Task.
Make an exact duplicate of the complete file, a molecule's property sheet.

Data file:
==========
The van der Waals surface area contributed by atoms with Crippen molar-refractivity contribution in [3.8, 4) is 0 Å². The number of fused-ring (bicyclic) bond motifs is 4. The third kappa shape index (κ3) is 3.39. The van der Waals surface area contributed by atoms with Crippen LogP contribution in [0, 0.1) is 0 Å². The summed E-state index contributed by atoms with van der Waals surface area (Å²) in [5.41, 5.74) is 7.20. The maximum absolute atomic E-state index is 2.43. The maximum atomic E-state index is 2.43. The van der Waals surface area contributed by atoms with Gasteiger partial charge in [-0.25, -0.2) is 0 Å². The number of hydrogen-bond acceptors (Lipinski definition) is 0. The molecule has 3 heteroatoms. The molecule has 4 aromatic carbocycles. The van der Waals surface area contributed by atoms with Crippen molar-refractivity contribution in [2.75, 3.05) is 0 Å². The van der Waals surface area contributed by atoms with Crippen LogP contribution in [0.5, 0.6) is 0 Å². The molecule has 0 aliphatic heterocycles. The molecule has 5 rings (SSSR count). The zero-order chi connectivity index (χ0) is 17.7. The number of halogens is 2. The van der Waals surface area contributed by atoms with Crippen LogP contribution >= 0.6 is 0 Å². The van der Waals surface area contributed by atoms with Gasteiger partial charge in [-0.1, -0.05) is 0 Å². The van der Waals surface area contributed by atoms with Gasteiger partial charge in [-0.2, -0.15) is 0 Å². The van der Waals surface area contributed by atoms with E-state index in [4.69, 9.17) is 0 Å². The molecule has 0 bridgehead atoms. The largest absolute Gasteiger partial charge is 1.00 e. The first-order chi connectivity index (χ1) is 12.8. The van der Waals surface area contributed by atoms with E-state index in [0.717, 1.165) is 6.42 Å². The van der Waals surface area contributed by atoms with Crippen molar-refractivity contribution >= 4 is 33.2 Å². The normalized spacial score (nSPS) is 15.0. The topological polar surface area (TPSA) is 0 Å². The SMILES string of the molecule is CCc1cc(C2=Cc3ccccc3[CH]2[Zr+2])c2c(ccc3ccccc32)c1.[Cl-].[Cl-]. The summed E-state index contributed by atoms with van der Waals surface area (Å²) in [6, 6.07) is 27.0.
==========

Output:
The van der Waals surface area contributed by atoms with Crippen molar-refractivity contribution in [3.8, 4) is 0 Å². The number of fused-ring (bicyclic) bond motifs is 4. The third kappa shape index (κ3) is 3.39. The van der Waals surface area contributed by atoms with Crippen LogP contribution in [0, 0.1) is 0 Å². The summed E-state index contributed by atoms with van der Waals surface area (Å²) in [5.41, 5.74) is 7.20. The maximum absolute atomic E-state index is 2.43. The maximum atomic E-state index is 2.43. The van der Waals surface area contributed by atoms with Gasteiger partial charge in [-0.25, -0.2) is 0 Å². The number of hydrogen-bond acceptors (Lipinski definition) is 0. The molecule has 3 heteroatoms. The molecule has 4 aromatic carbocycles. The van der Waals surface area contributed by atoms with Crippen molar-refractivity contribution in [2.75, 3.05) is 0 Å². The van der Waals surface area contributed by atoms with Crippen LogP contribution in [0.5, 0.6) is 0 Å². The molecule has 0 aliphatic heterocycles. The molecule has 5 rings (SSSR count). The zero-order chi connectivity index (χ0) is 17.7. The number of halogens is 2. The van der Waals surface area contributed by atoms with Crippen LogP contribution >= 0.6 is 0 Å². The van der Waals surface area contributed by atoms with Gasteiger partial charge in [-0.1, -0.05) is 0 Å². The van der Waals surface area contributed by atoms with Gasteiger partial charge in [-0.2, -0.15) is 0 Å². The van der Waals surface area contributed by atoms with E-state index in [4.69, 9.17) is 0 Å². The molecule has 0 bridgehead atoms. The largest absolute Gasteiger partial charge is 1.00 e. The first-order chi connectivity index (χ1) is 12.8. The van der Waals surface area contributed by atoms with E-state index in [0.717, 1.165) is 6.42 Å². The van der Waals surface area contributed by atoms with Crippen molar-refractivity contribution >= 4 is 33.2 Å². The normalized spacial score (nSPS) is 15.0. The topological polar surface area (TPSA) is 0 Å². The SMILES string of the molecule is CCc1cc(C2=Cc3ccccc3[CH]2[Zr+2])c2c(ccc3ccccc32)c1.[Cl-].[Cl-]. The summed E-state index contributed by atoms with van der Waals surface area (Å²) in [6, 6.07) is 27.0.